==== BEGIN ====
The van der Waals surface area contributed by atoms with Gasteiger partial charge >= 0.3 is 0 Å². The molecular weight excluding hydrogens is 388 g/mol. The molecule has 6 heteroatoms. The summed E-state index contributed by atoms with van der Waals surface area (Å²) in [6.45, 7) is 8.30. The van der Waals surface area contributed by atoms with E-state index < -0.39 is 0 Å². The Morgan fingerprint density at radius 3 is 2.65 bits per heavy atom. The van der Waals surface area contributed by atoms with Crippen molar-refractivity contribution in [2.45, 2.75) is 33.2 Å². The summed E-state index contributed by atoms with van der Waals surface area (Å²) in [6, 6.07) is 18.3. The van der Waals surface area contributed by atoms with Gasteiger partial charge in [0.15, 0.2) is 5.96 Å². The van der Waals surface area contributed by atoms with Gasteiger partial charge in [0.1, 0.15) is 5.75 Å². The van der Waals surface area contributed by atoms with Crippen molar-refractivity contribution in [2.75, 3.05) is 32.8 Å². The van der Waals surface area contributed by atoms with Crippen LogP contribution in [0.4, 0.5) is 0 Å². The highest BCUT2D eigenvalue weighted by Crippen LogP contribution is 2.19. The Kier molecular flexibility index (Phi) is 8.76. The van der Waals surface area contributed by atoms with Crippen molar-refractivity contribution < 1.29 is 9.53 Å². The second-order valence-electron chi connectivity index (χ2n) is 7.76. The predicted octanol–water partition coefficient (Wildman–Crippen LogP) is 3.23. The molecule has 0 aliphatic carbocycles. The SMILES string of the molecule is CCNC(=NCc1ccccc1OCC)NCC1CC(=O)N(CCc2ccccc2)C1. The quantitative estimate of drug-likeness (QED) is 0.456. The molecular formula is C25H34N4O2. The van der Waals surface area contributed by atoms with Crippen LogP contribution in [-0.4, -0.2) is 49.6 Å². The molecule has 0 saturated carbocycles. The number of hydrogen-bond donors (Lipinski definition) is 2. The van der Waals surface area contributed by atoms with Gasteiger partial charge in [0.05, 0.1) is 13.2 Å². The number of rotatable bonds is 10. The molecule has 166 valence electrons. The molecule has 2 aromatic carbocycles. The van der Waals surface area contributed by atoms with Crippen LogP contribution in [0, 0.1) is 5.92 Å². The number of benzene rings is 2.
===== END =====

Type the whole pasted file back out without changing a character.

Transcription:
The van der Waals surface area contributed by atoms with Gasteiger partial charge >= 0.3 is 0 Å². The molecular weight excluding hydrogens is 388 g/mol. The molecule has 6 heteroatoms. The summed E-state index contributed by atoms with van der Waals surface area (Å²) in [6.45, 7) is 8.30. The van der Waals surface area contributed by atoms with E-state index < -0.39 is 0 Å². The Morgan fingerprint density at radius 3 is 2.65 bits per heavy atom. The van der Waals surface area contributed by atoms with Crippen molar-refractivity contribution in [2.45, 2.75) is 33.2 Å². The summed E-state index contributed by atoms with van der Waals surface area (Å²) in [6, 6.07) is 18.3. The van der Waals surface area contributed by atoms with Gasteiger partial charge in [0.15, 0.2) is 5.96 Å². The van der Waals surface area contributed by atoms with Gasteiger partial charge in [0.1, 0.15) is 5.75 Å². The van der Waals surface area contributed by atoms with Crippen molar-refractivity contribution in [2.75, 3.05) is 32.8 Å². The van der Waals surface area contributed by atoms with Crippen LogP contribution in [0.4, 0.5) is 0 Å². The highest BCUT2D eigenvalue weighted by Crippen LogP contribution is 2.19. The Kier molecular flexibility index (Phi) is 8.76. The van der Waals surface area contributed by atoms with Crippen molar-refractivity contribution < 1.29 is 9.53 Å². The second-order valence-electron chi connectivity index (χ2n) is 7.76. The predicted octanol–water partition coefficient (Wildman–Crippen LogP) is 3.23. The molecule has 0 aliphatic carbocycles. The SMILES string of the molecule is CCNC(=NCc1ccccc1OCC)NCC1CC(=O)N(CCc2ccccc2)C1. The quantitative estimate of drug-likeness (QED) is 0.456. The molecular formula is C25H34N4O2. The van der Waals surface area contributed by atoms with Crippen LogP contribution in [-0.4, -0.2) is 49.6 Å². The molecule has 0 saturated carbocycles. The number of hydrogen-bond donors (Lipinski definition) is 2. The van der Waals surface area contributed by atoms with Gasteiger partial charge in [0.05, 0.1) is 13.2 Å². The number of rotatable bonds is 10. The molecule has 166 valence electrons. The molecule has 2 aromatic carbocycles. The van der Waals surface area contributed by atoms with Crippen LogP contribution in [0, 0.1) is 5.92 Å². The number of benzene rings is 2.